Volume 3, Number 5
Reviewing a Jackie Chan film is in many ways similar to reviewing Buster Keaton or Charlie Chaplin-- it is necessary to take the movie in the spirit in which it was intended. While familiar elements like plot and character development are necessary ingredients, they are clearly not focal points; judging any Jackie Chan film by traditional criteria would result in consistently terrible reviews. Fortunately, there are other elements that offset the uninspired storyline and strange camera work. Simply put, no matter how unconvincing the characters or silly the dialogue, Jackie Chan is just plain fun to watch.
Chan enthusiasts will note he doesn't play a policeman or secret agent in his newest film, the all-English Mr. Nice Guy, which is a change of pace. Instead, he is a popular television personality, a chef on a cooking show in Melbourne, Australia. Of course, he can't resist a damsel in distress, gets himself caught in the middle of a drug war, and finds himself facing off with Richard Norton, a martial arts expert in his own right.
There is more action and comedy in Mr. Nice Guy than in the last few Chan films. Thankfully, considering how convoluted his storylines can get, there is also less emphasis on plot. We get the basics: Chan at his action/comedy best, a bad guy, three beautiful, somewhat helpless females. (I could get on my soapbox now, but will restrain myself) Throw in a dozen high energy martial arts fights, several impressive action/chase sequences, an explosive finale, and the recipe is complete. Who cares that there are some sizable storyline gaps and that certain characters disappear halfway throughout the film? You want plot and character development, see the overblown City of Angels, a film that shouldn't have been remade at all, and especially not set in Los Angeles. But don't get me started on that.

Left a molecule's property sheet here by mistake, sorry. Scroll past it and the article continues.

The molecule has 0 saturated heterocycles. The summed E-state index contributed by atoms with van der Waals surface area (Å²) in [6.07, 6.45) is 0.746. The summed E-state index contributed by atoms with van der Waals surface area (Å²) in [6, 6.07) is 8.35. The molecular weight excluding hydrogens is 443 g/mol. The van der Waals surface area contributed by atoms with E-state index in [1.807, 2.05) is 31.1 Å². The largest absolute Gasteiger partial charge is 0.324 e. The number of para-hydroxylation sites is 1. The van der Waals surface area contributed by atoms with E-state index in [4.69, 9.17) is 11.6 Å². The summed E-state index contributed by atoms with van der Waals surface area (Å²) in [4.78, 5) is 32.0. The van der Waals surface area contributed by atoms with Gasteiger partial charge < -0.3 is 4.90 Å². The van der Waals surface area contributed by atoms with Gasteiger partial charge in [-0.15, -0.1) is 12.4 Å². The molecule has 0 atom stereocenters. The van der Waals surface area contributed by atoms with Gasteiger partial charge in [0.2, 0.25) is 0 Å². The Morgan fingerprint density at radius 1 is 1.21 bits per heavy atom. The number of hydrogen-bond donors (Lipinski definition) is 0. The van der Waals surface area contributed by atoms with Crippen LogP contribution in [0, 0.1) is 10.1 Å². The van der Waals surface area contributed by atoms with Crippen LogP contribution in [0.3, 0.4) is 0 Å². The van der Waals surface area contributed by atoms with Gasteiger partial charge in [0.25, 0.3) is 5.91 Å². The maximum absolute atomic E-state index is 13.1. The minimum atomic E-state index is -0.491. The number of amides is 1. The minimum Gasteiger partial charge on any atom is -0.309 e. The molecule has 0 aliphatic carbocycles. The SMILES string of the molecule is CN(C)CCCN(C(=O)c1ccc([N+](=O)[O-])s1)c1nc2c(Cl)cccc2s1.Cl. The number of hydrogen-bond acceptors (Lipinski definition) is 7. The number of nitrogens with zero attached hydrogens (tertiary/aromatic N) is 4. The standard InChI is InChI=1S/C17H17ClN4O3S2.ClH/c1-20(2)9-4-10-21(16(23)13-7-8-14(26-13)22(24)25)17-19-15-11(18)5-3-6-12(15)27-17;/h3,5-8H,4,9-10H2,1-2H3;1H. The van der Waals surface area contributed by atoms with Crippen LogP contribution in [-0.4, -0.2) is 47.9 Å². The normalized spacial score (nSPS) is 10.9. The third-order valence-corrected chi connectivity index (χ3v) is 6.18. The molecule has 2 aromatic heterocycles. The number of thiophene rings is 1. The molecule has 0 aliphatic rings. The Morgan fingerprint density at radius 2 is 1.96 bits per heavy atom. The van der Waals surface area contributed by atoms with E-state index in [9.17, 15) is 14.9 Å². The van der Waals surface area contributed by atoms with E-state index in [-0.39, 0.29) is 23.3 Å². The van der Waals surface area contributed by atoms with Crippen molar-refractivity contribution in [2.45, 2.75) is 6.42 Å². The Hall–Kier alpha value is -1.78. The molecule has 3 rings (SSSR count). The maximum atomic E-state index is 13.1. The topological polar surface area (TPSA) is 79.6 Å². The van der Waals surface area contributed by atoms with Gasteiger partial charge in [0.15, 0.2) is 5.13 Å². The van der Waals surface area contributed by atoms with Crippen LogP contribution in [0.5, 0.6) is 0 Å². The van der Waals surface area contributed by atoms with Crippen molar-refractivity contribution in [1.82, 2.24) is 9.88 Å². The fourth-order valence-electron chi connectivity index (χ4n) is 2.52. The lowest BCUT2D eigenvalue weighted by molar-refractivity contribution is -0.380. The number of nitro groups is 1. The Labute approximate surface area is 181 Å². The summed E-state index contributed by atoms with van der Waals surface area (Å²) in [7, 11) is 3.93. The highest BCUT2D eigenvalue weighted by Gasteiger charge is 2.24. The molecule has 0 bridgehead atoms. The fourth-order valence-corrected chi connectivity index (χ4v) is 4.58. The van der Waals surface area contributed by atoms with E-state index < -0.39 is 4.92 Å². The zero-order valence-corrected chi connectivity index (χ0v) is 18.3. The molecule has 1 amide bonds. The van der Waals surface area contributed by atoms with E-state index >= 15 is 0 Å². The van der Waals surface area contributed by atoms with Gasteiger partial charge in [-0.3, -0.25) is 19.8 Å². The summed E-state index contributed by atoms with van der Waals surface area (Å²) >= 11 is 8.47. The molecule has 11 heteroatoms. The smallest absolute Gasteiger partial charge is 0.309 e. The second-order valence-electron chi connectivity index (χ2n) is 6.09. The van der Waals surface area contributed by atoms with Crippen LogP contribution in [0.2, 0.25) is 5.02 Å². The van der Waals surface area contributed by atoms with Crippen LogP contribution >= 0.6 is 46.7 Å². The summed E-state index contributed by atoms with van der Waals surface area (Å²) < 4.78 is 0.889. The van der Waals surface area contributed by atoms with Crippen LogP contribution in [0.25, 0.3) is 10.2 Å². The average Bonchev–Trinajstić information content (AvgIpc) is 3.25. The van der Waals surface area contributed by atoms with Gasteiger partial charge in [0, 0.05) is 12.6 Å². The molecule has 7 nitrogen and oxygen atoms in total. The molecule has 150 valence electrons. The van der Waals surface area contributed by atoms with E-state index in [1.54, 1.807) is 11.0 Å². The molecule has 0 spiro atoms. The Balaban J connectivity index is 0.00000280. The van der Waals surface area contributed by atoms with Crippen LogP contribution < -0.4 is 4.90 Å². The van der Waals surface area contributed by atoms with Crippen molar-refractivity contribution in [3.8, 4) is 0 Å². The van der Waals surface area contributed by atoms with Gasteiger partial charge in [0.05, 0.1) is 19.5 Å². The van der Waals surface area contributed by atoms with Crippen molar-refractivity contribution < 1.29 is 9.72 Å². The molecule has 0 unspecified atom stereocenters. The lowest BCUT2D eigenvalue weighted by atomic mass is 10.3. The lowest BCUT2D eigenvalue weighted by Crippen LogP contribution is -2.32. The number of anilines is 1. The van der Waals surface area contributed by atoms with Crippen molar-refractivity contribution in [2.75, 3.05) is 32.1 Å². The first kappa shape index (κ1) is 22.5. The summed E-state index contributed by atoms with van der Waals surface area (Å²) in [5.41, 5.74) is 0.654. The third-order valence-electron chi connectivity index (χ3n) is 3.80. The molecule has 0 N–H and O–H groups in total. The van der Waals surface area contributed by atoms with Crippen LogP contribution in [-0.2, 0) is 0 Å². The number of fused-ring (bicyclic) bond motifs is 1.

As usual, however, the centerpiece of Mr. Nice Guy isn't the choreographed action sequences, but Chan himself. Unrestrained and charismatic, he not only manages to smile through most of the film, but causes audience members to do the same. The action is never too violent, and always tinged with comedy. He is getting better at his silent comedy schtick, with a hilarious sequence involving a maze of identical blue doors, and some close encounters with power tools, including two circular saws (be sure to stay for the outtakes). Some say as Jackie Chan grows older, he is slowly losing his touch. I disagree. The older he gets, the more normal and human he seems, which makes his antics funnier, and his martial arts more impressive.